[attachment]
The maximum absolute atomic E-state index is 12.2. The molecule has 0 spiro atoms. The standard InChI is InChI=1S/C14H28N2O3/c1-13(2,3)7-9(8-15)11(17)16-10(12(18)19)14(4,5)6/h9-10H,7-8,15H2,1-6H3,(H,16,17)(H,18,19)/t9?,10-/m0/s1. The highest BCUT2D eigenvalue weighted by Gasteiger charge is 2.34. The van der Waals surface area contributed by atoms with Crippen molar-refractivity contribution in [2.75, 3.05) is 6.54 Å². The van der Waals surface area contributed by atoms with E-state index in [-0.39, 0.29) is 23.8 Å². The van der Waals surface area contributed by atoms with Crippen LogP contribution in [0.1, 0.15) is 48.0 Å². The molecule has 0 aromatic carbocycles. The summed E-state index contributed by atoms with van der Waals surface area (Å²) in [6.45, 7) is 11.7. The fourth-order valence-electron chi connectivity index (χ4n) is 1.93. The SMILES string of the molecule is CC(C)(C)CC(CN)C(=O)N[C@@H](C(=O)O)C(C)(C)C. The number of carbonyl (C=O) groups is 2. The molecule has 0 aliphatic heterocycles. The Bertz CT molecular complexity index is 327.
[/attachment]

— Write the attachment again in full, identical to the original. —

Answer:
The maximum absolute atomic E-state index is 12.2. The molecule has 0 spiro atoms. The standard InChI is InChI=1S/C14H28N2O3/c1-13(2,3)7-9(8-15)11(17)16-10(12(18)19)14(4,5)6/h9-10H,7-8,15H2,1-6H3,(H,16,17)(H,18,19)/t9?,10-/m0/s1. The highest BCUT2D eigenvalue weighted by Gasteiger charge is 2.34. The van der Waals surface area contributed by atoms with Crippen molar-refractivity contribution in [2.75, 3.05) is 6.54 Å². The van der Waals surface area contributed by atoms with E-state index in [-0.39, 0.29) is 23.8 Å². The van der Waals surface area contributed by atoms with Crippen LogP contribution in [0.1, 0.15) is 48.0 Å². The molecule has 0 aromatic carbocycles. The summed E-state index contributed by atoms with van der Waals surface area (Å²) in [6.45, 7) is 11.7. The fourth-order valence-electron chi connectivity index (χ4n) is 1.93. The SMILES string of the molecule is CC(C)(C)CC(CN)C(=O)N[C@@H](C(=O)O)C(C)(C)C. The number of carbonyl (C=O) groups is 2. The molecule has 0 aliphatic heterocycles. The Bertz CT molecular complexity index is 327.